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Essay / Research Paper Abstract
This is a 14 page Australian Law paper. Weissensteiner v R (1993) 17 CLR 217 descirbes the right to silence, with a specific view of the right of the accused to elect to remain silent and the implications in terms of the legal process. Specifically, the right to silence cannot be used by the prosecution in support of an implied admission of guilt, and cannot be used as evidence to support either guilt or innocence. Bibliography lists 5 sources.
14 pages (~225 words per page)
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the implications in terms of the legal process. Specifically, the right to silence cannot be used by the prosecution in support of an implied admission of guilt, and cannot
be used as evidence to support either guilt or innocence. At the same time, the right to silence can be assessed when it bears upon the probative value of
the evidence, and this is the only case in which the jury is required to consider or place emphasis on the use of silence when considering the evidence. In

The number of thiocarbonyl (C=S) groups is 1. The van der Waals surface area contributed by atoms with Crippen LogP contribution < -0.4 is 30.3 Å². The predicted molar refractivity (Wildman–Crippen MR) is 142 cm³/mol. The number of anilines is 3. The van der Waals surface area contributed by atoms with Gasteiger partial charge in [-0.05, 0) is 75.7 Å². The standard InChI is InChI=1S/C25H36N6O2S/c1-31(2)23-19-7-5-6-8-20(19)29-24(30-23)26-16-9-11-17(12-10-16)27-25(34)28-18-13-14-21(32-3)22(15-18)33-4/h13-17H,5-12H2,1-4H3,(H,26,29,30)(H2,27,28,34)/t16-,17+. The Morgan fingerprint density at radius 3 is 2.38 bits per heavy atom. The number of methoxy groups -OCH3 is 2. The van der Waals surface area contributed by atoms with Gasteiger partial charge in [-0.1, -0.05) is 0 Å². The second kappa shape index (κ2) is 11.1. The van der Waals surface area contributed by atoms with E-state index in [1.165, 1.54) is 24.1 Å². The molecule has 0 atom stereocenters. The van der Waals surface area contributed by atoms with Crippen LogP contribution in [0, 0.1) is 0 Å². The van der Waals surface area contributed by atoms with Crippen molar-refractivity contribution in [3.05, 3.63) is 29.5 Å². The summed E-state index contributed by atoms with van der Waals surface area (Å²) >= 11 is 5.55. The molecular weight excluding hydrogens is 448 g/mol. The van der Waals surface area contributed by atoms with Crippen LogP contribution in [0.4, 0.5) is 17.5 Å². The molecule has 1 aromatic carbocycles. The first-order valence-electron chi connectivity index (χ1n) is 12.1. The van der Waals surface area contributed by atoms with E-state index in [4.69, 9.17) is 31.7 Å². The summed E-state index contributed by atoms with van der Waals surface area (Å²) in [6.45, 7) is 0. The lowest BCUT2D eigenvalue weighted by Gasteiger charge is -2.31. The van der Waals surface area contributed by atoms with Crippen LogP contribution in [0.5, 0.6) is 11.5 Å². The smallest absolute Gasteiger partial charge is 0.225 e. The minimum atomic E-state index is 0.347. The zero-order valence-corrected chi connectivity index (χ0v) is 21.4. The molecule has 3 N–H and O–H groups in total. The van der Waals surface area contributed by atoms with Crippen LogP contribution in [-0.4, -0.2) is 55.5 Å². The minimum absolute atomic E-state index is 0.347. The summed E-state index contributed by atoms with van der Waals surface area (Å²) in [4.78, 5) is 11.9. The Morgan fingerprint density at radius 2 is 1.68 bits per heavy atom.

other words, if the accuseds choice to remain silent prevents further exploration into specific elements of evidence, then this choice to remain silent inherently influences the views of the evidence
and a consequence of this is that the accuseds silence is then considered in the trial process. In understanding the rationale and arguments
surrounding the value placed on the right to silence and the arguments against using the right to silence as an implied admission of guilt, it is necessary to relate some
of the central views presented in Australian law and determine the implications of the right to silence in the legal process. In conjunction, it is also necessary to understand
the specific context of the claims of the impact of silence on the probative value of evidence, as related in Weissensteiner VR (1993) 17 CLR 217. Because of the
long-standing application of the right to silence, first recognized in R. v Kops (1893), there is a need to consider the fine line that can determine the maintaining of the
right to silence and the implications for jury deliberations and in the choice of exercising this right (Aroson and Hunter, 1998). The Common Law and Silence